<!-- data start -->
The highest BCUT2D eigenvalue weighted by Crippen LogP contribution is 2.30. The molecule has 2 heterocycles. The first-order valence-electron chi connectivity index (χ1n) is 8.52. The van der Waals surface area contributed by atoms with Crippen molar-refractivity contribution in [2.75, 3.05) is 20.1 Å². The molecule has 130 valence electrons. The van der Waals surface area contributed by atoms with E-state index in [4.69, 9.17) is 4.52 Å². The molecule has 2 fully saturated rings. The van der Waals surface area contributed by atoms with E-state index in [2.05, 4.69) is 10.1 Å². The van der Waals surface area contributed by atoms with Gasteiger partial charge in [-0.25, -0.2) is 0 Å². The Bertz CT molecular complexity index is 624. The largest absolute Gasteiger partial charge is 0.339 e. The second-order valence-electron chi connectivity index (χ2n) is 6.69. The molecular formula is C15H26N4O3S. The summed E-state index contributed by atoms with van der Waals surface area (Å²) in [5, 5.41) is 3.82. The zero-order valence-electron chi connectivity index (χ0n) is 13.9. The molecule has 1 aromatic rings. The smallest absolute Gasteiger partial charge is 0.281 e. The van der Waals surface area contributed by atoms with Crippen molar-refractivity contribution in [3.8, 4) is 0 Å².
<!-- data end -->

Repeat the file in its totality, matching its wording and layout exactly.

The highest BCUT2D eigenvalue weighted by Crippen LogP contribution is 2.30. The molecule has 2 heterocycles. The first-order valence-electron chi connectivity index (χ1n) is 8.52. The van der Waals surface area contributed by atoms with Crippen molar-refractivity contribution in [2.75, 3.05) is 20.1 Å². The molecule has 130 valence electrons. The van der Waals surface area contributed by atoms with E-state index in [4.69, 9.17) is 4.52 Å². The molecule has 2 fully saturated rings. The van der Waals surface area contributed by atoms with E-state index in [2.05, 4.69) is 10.1 Å². The van der Waals surface area contributed by atoms with Gasteiger partial charge in [-0.25, -0.2) is 0 Å². The Bertz CT molecular complexity index is 624. The largest absolute Gasteiger partial charge is 0.339 e. The second-order valence-electron chi connectivity index (χ2n) is 6.69. The molecular formula is C15H26N4O3S. The summed E-state index contributed by atoms with van der Waals surface area (Å²) in [5, 5.41) is 3.82. The zero-order valence-electron chi connectivity index (χ0n) is 13.9. The molecule has 1 aromatic rings. The smallest absolute Gasteiger partial charge is 0.281 e. The van der Waals surface area contributed by atoms with Crippen molar-refractivity contribution in [3.8, 4) is 0 Å².